Chapter One - James Thomas
James Thomas stared at the photograph, his breath slow and steady despite his racing pulse.
Five long years he’d looked for her, giving up only when the evidence had indicated she’d been killed in an explosion he’d caused. An explosion created to trap her—and kill her.
But yesterday, at ten thirty in the evening, she’d dined at a restaurant one block from his house.
He squeezed his eyes shut.
James didn’t believe in ghosts.
The CIA thought she was dead.
The world thought she was dead.
She could’ve stayed in hiding and lived her life.
James opened his eyes.
He could lie to others, but he couldn’t lie to himself. He knew why she was back: Black Widow had unfinished business.
“Thoughts?” Samuel asked, pulling James from his reeling mind.
He lifted his eyes to his team—to the people he trusted, the people he would give his life for, the people who looked at him now with a strange look that was both excitement and fear. It was a look only someone who had lived their lives could understand.
“It’s her,” James said with a nod. “It’s Black Widow.”
A long, silent yet palpable pause followed. The energy in the room shifted. It had been years since they’d faced a threat like this.
“She’s very . . . close to our headquarters . . .” Samuel said, then cleared his throat. His next words decidedly more upbeat. “Well, things were getting boring around here anyway. She should spice it up nicely.”
James looked to Deacon, Cami, and Jarrod. They held his gaze a moment then, like an orchestra falling into sync, smiles stretched across their lips—more so at Samuel’s enthusiasm than anything else, James suspected.
“What does she want, James?” Cami asked, getting straight to business.
James’s eyes dropped to the photograph, to the woman who had haunted his dreams. He exhaled a long breath then looked back to her. “Me.”
“Because she’s pissed you tried to kill her,” Cami said, more of a statement than an answer.
Jarrod grinned. “That’d do it.”
“We followed her from the restaurant using CCV footage,” Samuel said, “and the good news is she didn’t stop by the headquarters to scope us out. But as we say . . . we don’t like—”
“Coincidences,” James finished for him. “This is not a coincidence. She knew exactly what she was doing. She’s not wearing any form of disguise, not even a baseball cap to obscure her face. She wanted to be seen. We need to know why.”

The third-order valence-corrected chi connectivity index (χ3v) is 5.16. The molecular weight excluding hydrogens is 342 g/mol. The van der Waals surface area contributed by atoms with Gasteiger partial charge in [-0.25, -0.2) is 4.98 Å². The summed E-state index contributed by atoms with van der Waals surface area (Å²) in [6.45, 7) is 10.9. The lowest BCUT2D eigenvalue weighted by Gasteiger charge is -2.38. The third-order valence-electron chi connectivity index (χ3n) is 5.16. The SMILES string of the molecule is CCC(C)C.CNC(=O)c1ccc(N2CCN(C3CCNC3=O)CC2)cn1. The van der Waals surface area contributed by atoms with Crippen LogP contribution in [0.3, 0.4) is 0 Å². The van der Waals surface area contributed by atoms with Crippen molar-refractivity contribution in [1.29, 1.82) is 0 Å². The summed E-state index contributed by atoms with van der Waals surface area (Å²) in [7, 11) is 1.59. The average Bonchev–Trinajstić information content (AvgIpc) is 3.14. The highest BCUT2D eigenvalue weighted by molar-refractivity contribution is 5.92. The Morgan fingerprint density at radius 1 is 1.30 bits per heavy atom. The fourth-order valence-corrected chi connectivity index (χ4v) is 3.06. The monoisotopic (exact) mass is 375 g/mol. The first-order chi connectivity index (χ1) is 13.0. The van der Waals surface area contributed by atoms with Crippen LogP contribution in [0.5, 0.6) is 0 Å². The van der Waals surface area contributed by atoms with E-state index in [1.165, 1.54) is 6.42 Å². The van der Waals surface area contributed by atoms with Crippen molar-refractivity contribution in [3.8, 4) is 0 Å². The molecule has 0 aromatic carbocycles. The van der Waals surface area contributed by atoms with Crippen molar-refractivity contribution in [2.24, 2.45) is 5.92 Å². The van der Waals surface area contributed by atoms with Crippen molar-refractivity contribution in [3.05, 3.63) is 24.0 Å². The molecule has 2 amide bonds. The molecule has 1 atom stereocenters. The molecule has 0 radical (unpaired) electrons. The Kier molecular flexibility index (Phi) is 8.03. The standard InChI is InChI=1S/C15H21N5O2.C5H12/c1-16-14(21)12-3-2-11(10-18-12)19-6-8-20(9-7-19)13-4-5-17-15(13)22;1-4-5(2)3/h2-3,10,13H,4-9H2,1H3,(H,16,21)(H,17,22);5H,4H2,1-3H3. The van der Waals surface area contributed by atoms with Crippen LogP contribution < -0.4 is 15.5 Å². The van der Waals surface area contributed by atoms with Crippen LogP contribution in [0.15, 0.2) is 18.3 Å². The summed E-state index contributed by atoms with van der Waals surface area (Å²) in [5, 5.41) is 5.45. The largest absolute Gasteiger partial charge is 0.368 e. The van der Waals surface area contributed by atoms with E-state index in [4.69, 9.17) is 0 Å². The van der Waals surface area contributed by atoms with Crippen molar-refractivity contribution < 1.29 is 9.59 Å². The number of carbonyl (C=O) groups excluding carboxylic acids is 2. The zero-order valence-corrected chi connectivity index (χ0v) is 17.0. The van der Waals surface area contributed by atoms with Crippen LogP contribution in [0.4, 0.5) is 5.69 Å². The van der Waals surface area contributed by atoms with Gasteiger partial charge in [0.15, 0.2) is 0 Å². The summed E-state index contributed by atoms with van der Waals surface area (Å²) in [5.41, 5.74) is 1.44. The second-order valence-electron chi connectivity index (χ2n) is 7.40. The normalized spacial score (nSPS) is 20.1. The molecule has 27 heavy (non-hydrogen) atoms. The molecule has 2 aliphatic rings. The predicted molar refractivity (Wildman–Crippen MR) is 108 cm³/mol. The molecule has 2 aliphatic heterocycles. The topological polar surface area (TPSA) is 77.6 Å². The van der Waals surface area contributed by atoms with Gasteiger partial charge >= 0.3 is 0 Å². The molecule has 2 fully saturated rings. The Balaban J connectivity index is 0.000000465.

“Agreed. We followed her to the Tivoli Hotel and we haven’t seen her leave,” Samuel said.
James nodded. He knew the hotel. It was where people like him stayed, people who needed the bathroom cabinets stocked with emergency supplies instead of cosmetics, where the buffet was weapons and ammunition instead of croissants and pastries. He knew it well—he’d never forget it—it was the hotel he’d taken his now wife, Mak, to the night her car had been attacked and later married her on the rooftop. But it was the night her car had been attacked that had changed everything—the night he’d broken every rule he’d made for himself by falling in love and allowing himself to be in a relationship, and it was the best decision of his life. Now, he had only one rule: Some rules are made to be broken.
For the life James Thomas; his brother, Deacon Thomas; and his team led, it wasn’t possible to live in perfectly designed boxes and squares with a neat set of rules. They lived by their own rules, and when those rules needed to be broken and new ones made, they did exactly that.
And that was how he conducted his new role as the director of the CIA. Deacon, Jarrod, Cami, and Samuel ran Thomas Security now, largely without him, while James spent the majority of his time at CIA headquarters. Samuel had also become an integral member of the CIA team, but he never entered the headquarters, working fully remote from Thomas Security. It was an arrangement that worked for them all, but every now and then something popped up that required his attention. Or rather, someone—because that’s the thing about the past, you can never truly leave it behind.
“Of course,” Samuel said, “I am not tapping the Tivoli Hotel’s cameras, but I am watching every exit and every street within a mile radius. I want to know where she goes and who she speaks to. We’re going to refer to her as Widow from now on. Black Widow is too long, it’s inefficient,” he said, matter-of-factly.
The corner of James’s lips turned up and he nodded in agreement. But his smile faded as he thought of the Tivoli Hotel—the only system in the world Samuel didn’t dare hack. The hotel had rules and if you broke them, they killed you for it. That was not a game James was interested in playing, despite his chances of winning. And besides, he enjoyed staying at the hotel when needed.